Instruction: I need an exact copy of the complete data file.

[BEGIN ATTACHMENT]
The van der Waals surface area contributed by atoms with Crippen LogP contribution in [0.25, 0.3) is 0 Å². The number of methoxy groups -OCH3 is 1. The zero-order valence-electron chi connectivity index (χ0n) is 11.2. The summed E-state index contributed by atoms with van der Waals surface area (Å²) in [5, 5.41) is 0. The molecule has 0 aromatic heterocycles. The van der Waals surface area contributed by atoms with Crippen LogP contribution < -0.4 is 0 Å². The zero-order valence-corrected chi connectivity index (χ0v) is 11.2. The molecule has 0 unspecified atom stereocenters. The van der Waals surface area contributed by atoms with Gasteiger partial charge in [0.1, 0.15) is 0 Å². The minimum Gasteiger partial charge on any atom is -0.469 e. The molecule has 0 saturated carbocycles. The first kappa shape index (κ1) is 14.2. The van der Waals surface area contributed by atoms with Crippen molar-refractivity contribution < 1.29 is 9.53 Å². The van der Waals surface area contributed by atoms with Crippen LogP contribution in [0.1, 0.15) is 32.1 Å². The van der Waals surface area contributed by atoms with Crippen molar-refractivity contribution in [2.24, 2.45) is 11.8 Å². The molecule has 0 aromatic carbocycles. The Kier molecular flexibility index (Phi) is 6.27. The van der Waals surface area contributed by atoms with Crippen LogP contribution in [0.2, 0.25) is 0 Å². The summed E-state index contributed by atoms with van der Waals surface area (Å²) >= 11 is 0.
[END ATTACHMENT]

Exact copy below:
The van der Waals surface area contributed by atoms with Crippen LogP contribution in [0.25, 0.3) is 0 Å². The number of methoxy groups -OCH3 is 1. The zero-order valence-electron chi connectivity index (χ0n) is 11.2. The summed E-state index contributed by atoms with van der Waals surface area (Å²) in [5, 5.41) is 0. The molecule has 0 aromatic heterocycles. The van der Waals surface area contributed by atoms with Crippen LogP contribution < -0.4 is 0 Å². The zero-order valence-corrected chi connectivity index (χ0v) is 11.2. The molecule has 0 unspecified atom stereocenters. The van der Waals surface area contributed by atoms with Gasteiger partial charge in [0.1, 0.15) is 0 Å². The minimum Gasteiger partial charge on any atom is -0.469 e. The molecule has 0 saturated carbocycles. The first kappa shape index (κ1) is 14.2. The van der Waals surface area contributed by atoms with Crippen molar-refractivity contribution < 1.29 is 9.53 Å². The van der Waals surface area contributed by atoms with Crippen LogP contribution in [0.1, 0.15) is 32.1 Å². The van der Waals surface area contributed by atoms with Crippen molar-refractivity contribution in [2.24, 2.45) is 11.8 Å². The molecule has 0 aromatic carbocycles. The Kier molecular flexibility index (Phi) is 6.27. The van der Waals surface area contributed by atoms with Crippen LogP contribution in [0.2, 0.25) is 0 Å². The summed E-state index contributed by atoms with van der Waals surface area (Å²) >= 11 is 0.